"Evil is powerless if the good are unafraid" - Ronald Reagan

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The Myths of Islam and Civil War in Iraq

Abbas Kadhim brings up some good points in Al-Ahram Weekly not only about the myth of potential war in Iraq but also about Islams and Muslims in general.

Regarding Iraq, he states,

Iraq and the Iraqis passed the latest test very successfully. Aside from the few whose emotions overruled their better judgement, impressive levels of restraint and awareness were manifest in the conduct of leaders and the masses alike. Important and sacred as it is, the Askari shrine is less sacred than innocent human life that is, unlike shrines and monuments, irreplaceable.

He compares what is happening in Iraq to Islam in general by stating,

What is happening in Iraq is a mirror image of the state of affairs in the Muslim world at large. Committees must be formed to end the sectarian strife and provide for true mutual recognition and acceptance. No legacy can be greater than being credited for setting the stage for such an accomplishment.

Muslims cannot be on good terms with the world if they are not at peace with one another. The rightful outrage of Muslims against cartoons defaming the Prophet Mohamed may seem hypocritical when combined with indifference vis-à-vis the desecration of Islamic symbols and the ongoing fratricide from one end of the Muslim world to the other. If they take their own blood and symbols lightly, they may claim no moral ground for objecting to others doing the same.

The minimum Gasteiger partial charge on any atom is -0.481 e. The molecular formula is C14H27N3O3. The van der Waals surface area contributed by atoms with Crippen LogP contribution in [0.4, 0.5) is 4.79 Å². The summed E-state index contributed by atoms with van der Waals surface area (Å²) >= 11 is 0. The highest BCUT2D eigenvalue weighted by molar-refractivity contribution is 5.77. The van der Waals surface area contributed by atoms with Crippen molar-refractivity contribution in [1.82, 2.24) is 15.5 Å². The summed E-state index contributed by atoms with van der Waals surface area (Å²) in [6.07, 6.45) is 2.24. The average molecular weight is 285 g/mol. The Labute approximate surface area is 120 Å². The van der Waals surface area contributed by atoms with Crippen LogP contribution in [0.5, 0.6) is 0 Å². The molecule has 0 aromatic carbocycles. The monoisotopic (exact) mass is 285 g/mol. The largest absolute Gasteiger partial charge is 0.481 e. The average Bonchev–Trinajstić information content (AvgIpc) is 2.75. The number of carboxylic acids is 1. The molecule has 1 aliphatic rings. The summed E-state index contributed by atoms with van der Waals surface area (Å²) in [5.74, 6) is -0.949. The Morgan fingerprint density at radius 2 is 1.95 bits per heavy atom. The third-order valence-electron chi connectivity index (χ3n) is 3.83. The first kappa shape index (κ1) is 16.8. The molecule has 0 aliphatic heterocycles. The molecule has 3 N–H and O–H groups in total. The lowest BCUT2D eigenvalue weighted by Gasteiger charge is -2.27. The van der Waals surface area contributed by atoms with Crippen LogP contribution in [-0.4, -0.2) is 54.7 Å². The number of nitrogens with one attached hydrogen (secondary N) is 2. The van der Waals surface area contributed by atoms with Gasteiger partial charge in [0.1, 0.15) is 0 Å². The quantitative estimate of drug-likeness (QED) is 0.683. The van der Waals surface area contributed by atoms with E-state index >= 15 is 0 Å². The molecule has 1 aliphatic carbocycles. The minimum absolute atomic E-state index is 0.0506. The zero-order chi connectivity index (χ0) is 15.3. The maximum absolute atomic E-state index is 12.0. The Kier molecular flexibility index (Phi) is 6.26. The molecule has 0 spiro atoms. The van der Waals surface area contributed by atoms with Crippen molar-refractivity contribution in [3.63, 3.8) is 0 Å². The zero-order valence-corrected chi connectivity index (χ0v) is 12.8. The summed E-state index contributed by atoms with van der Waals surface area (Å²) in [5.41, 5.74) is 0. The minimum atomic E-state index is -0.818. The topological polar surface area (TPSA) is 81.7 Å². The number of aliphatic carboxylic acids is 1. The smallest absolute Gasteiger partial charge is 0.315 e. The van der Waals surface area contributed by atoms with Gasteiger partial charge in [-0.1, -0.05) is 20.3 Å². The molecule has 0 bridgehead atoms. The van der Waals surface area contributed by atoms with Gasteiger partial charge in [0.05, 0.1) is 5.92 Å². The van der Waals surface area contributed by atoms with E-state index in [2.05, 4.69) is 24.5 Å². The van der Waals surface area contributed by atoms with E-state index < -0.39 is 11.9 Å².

More Good News for Al Qaeda-Not

In more good news for Al Qaeda, large rallies in France occurred this weekend over the torture and eventual murder of Halimi, whose only crime was being Jewish. Given the riots in France last Christmas and the recent Muslim reaction over the cartoons of Mohammad, it is appearent even the French are waking up to what Islamist have in store for their country.

Not only in France, but in Afghanistan too, people are rising up against Islamists. Afghanistanis did not support them when it came to war because they saw firsthand what Al Qaeda offered which is the main reason the US was able to conquer that country in a few weeks while the Soviets could not for over ten years. They are not supporting Al Qaeda now either which is why they are holed up in caves along the Pakistani and Afghanistani border.

Iraqis are rising up against Al Qaeda especially in light of the recent bombing of the Askariya Mosque in Samarra. A feeble attempt to destroy oil production is Saudi Arabia was a disgrace for a movement that was able to fell the Twin Towers just a few short years ago.

Al Qaeda four fronts are crumbling. It definitely does not enjoy support on its second front, America nor has it been able to attack this country since 11 September 2001. Its third front, Europe, is now turning against it as noted above, not only in France, but also in Germany, Denmark, and other part of Europe. Its fourth front, Asia, has never been able to gain ground despite attempts in Indonesia. It is losing support on its homefront, the Middle East, especially as Europe is coming online with more troops in Afghanistan.

2006 is going to be a good year for democracy and freedom and a bad year for Al Qaeda and Islamists as more and more people and nations come online with the global war against terror. We are just now seeing popular protests against Al Qaeda, not only in western countries, which is to be expected, but also among their Muslim brothers.

Al Qaeda's Big Mistake

All Things Conservative has some interesting comments on news from Iraq. Instead of sparking a civil war, the bombing of the Askariya Mosque in Samarra is leading to unity among Iraqi Shi'ite and Sunni populations. Protestors, with both Shia and Sunni representation, are expressing outrage at the bombing and are blaming the foreign fighters of Al Qaeda.